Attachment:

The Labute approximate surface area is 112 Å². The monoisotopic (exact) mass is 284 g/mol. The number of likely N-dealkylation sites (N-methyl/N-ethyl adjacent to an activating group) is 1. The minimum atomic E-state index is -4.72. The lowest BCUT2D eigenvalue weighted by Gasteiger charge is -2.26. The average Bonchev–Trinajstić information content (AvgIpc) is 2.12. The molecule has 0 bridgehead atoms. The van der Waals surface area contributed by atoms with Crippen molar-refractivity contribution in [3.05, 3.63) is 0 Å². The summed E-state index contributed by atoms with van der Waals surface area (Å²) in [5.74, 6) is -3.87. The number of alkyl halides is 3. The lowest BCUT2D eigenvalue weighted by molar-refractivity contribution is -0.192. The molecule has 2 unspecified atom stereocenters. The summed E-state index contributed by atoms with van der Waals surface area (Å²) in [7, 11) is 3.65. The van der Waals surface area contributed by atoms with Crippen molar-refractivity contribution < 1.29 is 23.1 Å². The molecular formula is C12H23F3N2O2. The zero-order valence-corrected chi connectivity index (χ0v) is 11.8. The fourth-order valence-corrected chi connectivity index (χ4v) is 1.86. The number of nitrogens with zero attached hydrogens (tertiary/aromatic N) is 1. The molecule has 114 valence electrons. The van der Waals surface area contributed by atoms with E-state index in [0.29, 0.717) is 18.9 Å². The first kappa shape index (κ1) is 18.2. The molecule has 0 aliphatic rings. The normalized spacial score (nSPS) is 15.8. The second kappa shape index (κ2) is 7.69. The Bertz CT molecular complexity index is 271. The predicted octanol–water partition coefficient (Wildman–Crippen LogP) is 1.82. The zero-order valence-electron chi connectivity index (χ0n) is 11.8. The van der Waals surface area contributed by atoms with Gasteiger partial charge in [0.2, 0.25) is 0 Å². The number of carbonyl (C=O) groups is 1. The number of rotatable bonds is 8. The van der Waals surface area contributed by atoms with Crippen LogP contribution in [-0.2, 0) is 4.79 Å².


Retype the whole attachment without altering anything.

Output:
The Labute approximate surface area is 112 Å². The monoisotopic (exact) mass is 284 g/mol. The number of likely N-dealkylation sites (N-methyl/N-ethyl adjacent to an activating group) is 1. The minimum atomic E-state index is -4.72. The lowest BCUT2D eigenvalue weighted by Gasteiger charge is -2.26. The average Bonchev–Trinajstić information content (AvgIpc) is 2.12. The molecule has 0 bridgehead atoms. The van der Waals surface area contributed by atoms with Crippen molar-refractivity contribution in [3.05, 3.63) is 0 Å². The summed E-state index contributed by atoms with van der Waals surface area (Å²) in [5.74, 6) is -3.87. The number of alkyl halides is 3. The lowest BCUT2D eigenvalue weighted by molar-refractivity contribution is -0.192. The molecule has 2 unspecified atom stereocenters. The summed E-state index contributed by atoms with van der Waals surface area (Å²) in [7, 11) is 3.65. The van der Waals surface area contributed by atoms with Crippen molar-refractivity contribution < 1.29 is 23.1 Å². The molecular formula is C12H23F3N2O2. The zero-order valence-corrected chi connectivity index (χ0v) is 11.8. The fourth-order valence-corrected chi connectivity index (χ4v) is 1.86. The number of nitrogens with zero attached hydrogens (tertiary/aromatic N) is 1. The molecule has 114 valence electrons. The van der Waals surface area contributed by atoms with E-state index in [0.29, 0.717) is 18.9 Å². The first kappa shape index (κ1) is 18.2. The molecule has 0 aliphatic rings. The normalized spacial score (nSPS) is 15.8. The second kappa shape index (κ2) is 7.69. The Bertz CT molecular complexity index is 271. The predicted octanol–water partition coefficient (Wildman–Crippen LogP) is 1.82. The zero-order valence-electron chi connectivity index (χ0n) is 11.8. The van der Waals surface area contributed by atoms with Gasteiger partial charge in [0.2, 0.25) is 0 Å². The number of carbonyl (C=O) groups is 1. The number of rotatable bonds is 8. The van der Waals surface area contributed by atoms with Crippen LogP contribution in [-0.2, 0) is 4.79 Å².